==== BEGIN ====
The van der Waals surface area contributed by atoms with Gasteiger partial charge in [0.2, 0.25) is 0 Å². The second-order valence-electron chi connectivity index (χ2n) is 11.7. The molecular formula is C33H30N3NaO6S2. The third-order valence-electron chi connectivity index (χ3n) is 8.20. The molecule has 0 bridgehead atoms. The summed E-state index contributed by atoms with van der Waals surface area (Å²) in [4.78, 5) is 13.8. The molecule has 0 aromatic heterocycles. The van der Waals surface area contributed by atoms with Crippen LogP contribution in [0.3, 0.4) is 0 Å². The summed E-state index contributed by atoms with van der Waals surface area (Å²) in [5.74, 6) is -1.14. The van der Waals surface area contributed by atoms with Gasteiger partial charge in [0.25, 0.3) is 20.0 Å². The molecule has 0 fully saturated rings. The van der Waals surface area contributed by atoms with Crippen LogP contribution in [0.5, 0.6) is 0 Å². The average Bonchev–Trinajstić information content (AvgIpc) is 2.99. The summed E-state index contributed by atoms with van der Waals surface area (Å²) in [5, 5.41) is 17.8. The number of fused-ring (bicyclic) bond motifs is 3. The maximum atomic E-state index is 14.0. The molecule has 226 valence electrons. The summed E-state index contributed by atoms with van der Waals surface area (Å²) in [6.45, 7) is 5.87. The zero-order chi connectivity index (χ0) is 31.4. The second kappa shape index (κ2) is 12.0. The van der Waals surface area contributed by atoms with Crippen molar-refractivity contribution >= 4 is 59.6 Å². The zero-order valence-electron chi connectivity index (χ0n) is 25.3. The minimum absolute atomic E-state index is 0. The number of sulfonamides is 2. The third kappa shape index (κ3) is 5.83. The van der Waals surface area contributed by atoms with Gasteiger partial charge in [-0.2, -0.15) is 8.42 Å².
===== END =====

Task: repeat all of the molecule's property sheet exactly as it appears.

The van der Waals surface area contributed by atoms with Gasteiger partial charge in [0.2, 0.25) is 0 Å². The second-order valence-electron chi connectivity index (χ2n) is 11.7. The molecular formula is C33H30N3NaO6S2. The third-order valence-electron chi connectivity index (χ3n) is 8.20. The molecule has 0 bridgehead atoms. The summed E-state index contributed by atoms with van der Waals surface area (Å²) in [4.78, 5) is 13.8. The molecule has 0 aromatic heterocycles. The van der Waals surface area contributed by atoms with Crippen LogP contribution in [0.3, 0.4) is 0 Å². The summed E-state index contributed by atoms with van der Waals surface area (Å²) in [5.74, 6) is -1.14. The van der Waals surface area contributed by atoms with Gasteiger partial charge in [0.25, 0.3) is 20.0 Å². The molecule has 0 fully saturated rings. The van der Waals surface area contributed by atoms with Crippen LogP contribution in [0.5, 0.6) is 0 Å². The average Bonchev–Trinajstić information content (AvgIpc) is 2.99. The summed E-state index contributed by atoms with van der Waals surface area (Å²) in [5, 5.41) is 17.8. The number of fused-ring (bicyclic) bond motifs is 3. The maximum atomic E-state index is 14.0. The molecule has 226 valence electrons. The summed E-state index contributed by atoms with van der Waals surface area (Å²) in [6.45, 7) is 5.87. The zero-order chi connectivity index (χ0) is 31.4. The second kappa shape index (κ2) is 12.0. The van der Waals surface area contributed by atoms with Crippen molar-refractivity contribution >= 4 is 59.6 Å². The zero-order valence-electron chi connectivity index (χ0n) is 25.3. The minimum absolute atomic E-state index is 0. The number of sulfonamides is 2. The third kappa shape index (κ3) is 5.83. The van der Waals surface area contributed by atoms with Gasteiger partial charge in [-0.2, -0.15) is 8.42 Å².